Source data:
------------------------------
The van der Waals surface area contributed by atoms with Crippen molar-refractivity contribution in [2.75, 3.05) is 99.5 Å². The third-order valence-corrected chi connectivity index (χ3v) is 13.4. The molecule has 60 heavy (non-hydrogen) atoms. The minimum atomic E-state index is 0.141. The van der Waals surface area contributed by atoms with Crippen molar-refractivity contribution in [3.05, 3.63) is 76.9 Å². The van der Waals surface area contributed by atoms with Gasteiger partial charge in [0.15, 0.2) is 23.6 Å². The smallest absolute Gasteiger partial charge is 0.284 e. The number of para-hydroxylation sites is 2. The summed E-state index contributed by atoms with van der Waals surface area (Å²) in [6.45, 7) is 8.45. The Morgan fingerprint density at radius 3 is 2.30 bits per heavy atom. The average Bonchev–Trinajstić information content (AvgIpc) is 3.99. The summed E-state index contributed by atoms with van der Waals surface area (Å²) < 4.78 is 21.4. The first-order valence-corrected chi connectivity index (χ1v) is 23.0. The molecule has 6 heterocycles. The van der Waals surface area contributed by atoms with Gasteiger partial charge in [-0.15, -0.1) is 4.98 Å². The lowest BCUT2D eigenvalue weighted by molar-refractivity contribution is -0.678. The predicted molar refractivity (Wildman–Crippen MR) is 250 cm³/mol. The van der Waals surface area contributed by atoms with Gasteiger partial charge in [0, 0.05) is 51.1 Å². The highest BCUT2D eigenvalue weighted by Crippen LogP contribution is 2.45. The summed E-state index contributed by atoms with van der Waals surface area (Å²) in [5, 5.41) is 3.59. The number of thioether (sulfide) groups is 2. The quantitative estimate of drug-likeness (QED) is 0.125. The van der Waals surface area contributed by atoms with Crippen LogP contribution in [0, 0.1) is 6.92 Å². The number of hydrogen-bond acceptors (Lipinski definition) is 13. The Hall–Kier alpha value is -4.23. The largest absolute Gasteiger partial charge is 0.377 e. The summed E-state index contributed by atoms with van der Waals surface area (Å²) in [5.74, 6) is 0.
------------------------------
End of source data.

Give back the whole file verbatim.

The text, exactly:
The van der Waals surface area contributed by atoms with Crippen molar-refractivity contribution in [2.75, 3.05) is 99.5 Å². The third-order valence-corrected chi connectivity index (χ3v) is 13.4. The molecule has 60 heavy (non-hydrogen) atoms. The minimum atomic E-state index is 0.141. The van der Waals surface area contributed by atoms with Crippen molar-refractivity contribution in [3.05, 3.63) is 76.9 Å². The van der Waals surface area contributed by atoms with Gasteiger partial charge in [0.15, 0.2) is 23.6 Å². The smallest absolute Gasteiger partial charge is 0.284 e. The number of para-hydroxylation sites is 2. The summed E-state index contributed by atoms with van der Waals surface area (Å²) in [6.45, 7) is 8.45. The Morgan fingerprint density at radius 3 is 2.30 bits per heavy atom. The average Bonchev–Trinajstić information content (AvgIpc) is 3.99. The summed E-state index contributed by atoms with van der Waals surface area (Å²) < 4.78 is 21.4. The first-order valence-corrected chi connectivity index (χ1v) is 23.0. The molecule has 6 heterocycles. The van der Waals surface area contributed by atoms with Gasteiger partial charge in [-0.15, -0.1) is 4.98 Å². The lowest BCUT2D eigenvalue weighted by molar-refractivity contribution is -0.678. The predicted molar refractivity (Wildman–Crippen MR) is 250 cm³/mol. The van der Waals surface area contributed by atoms with Gasteiger partial charge in [0, 0.05) is 51.1 Å². The highest BCUT2D eigenvalue weighted by Crippen LogP contribution is 2.45. The summed E-state index contributed by atoms with van der Waals surface area (Å²) in [5, 5.41) is 3.59. The number of thioether (sulfide) groups is 2. The quantitative estimate of drug-likeness (QED) is 0.125. The van der Waals surface area contributed by atoms with Crippen LogP contribution in [0, 0.1) is 6.92 Å². The number of hydrogen-bond acceptors (Lipinski definition) is 13. The Hall–Kier alpha value is -4.23. The largest absolute Gasteiger partial charge is 0.377 e. The summed E-state index contributed by atoms with van der Waals surface area (Å²) in [5.74, 6) is 0.